Posts Tagged ‘Books’

VMware VI3 Implementation and Administration

January 11th, 2010

I recently finished reading the book VMware VI3 Implementation and Administration by Eric Siebert (ISBN-13: 978-0-13-700703-5).  VMware VI3 Implementation and Administration was a very enjoyable read. I don’t mean to sound cliché but for me it was one of those books that is hard to put down. Released in May of 2009, along with the next generation of VMware IV (vSphere), the timing of its arrival to market probably could have been better, but better late than never. Datacenters will be running on VI3 for quite some time. With that in mind, this book provides a tremendous amount of value and insight. I can tell that Eric put a lot of time and research into this book; the quality of the content shows. Much of the book was review for me, but I was still able to pick up bits and pieces here and there I wasn’t aware of, as well as some fresh perspective and new approaches to design, administration, and support.

To be honest and objective, I felt that Chapter 9, “Backing Up Your Virtual Environment”, lacked the completeness which all other chapters were given. A single page was dedicated to VMware Consolidated Backup with no detailed examples or demonstrations of how to use it, which would have been found throughout other chapters. To add, there was only a few sentences covering Replication which is a required component in many environments. Eric likes to discuss 3rd party solutions and this would have been a great opportunity to go into more detail or at least mention some products affordable to businesses of any size which could leverage replication solutions.

Overall, this is a great book. Eric has a no-nonsense writing style backed by decades of in the trench experience. Along with the print copy, you get a free electronic online edition as well allowing you to access the book anywhere where there is internet connectivity.  Pick up your copy today!  I thank you Eric and look forward to your upcoming vSphere book!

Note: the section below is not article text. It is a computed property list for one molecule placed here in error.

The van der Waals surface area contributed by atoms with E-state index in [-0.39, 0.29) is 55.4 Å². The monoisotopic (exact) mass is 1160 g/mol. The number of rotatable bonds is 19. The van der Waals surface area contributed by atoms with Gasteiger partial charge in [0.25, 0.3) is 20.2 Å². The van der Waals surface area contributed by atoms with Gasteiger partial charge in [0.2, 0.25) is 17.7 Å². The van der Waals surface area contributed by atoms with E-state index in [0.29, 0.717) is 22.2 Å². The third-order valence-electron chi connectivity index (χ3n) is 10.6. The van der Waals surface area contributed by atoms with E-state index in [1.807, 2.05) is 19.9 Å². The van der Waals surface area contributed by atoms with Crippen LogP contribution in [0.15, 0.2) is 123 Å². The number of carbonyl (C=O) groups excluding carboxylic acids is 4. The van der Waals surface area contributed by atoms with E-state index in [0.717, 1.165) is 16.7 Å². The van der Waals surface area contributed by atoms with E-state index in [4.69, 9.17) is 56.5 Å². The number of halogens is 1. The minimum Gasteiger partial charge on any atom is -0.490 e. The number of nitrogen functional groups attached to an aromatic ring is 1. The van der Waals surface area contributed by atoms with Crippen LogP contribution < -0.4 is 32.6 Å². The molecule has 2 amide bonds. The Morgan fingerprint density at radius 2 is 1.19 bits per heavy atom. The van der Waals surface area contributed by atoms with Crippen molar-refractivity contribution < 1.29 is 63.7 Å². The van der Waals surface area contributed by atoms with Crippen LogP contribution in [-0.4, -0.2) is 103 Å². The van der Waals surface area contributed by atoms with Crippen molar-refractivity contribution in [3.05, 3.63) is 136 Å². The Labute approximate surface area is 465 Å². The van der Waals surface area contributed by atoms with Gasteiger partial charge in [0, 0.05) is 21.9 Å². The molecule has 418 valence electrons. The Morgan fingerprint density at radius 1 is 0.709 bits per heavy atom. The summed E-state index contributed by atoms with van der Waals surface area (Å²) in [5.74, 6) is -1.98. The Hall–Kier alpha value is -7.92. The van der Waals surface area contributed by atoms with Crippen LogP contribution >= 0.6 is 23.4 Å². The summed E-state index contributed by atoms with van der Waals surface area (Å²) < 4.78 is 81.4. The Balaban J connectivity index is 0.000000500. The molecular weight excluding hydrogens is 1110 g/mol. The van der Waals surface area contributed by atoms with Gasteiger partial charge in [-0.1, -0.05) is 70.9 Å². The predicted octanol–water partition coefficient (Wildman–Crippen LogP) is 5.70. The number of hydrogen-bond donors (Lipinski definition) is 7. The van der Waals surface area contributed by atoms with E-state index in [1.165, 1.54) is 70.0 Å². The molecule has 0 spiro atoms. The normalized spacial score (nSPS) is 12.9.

vSphere 4.0 Quick Start Guide Released on Amazon

November 23rd, 2009

What a great way to kick off the new week – The highly anticipated book, vSphere 4.0 Quick Start Guide: Shortcuts down the path of Virtualization, has arrived at! I look at this new release as the 2nd edition or vSphere edition of RapidApp’s Quick Start Guide to ESX 3.0 which is still available and was a huge success.

The vSphere 4.0 Quick Start Guide was written by a lineup of new authors who are well known rock stars in the virtualization community: Bernie Baker, Thomas Bryant, Duncan Epping, Dave Mischenko, Stewart Radnidge, and Alan Renouf. I obtained a preview copy of this book at VMworld 2009 in San Francisco and I can tell you that this it is absolutely amazing. Nowhere else will you find as much information in such a small and convenient footprint. Its small size allows you to put it in your pocket and take it virtually anywhere: On the plane, on the bus, into a meeting, or into the datacenter. As with the first edition, there are several blank pages in this book which allow you space to write down notes, command line information, configuration maximum changes, information about your environment, helpful URLs, etc. The authors did a great job on this book and considering the cumulative years of experience and combined expertise packed into this book, you can’t beat the price. I don’t think a better value exists. My copy has been traveling with me daily in my laptop bag. I give it two thumbs up.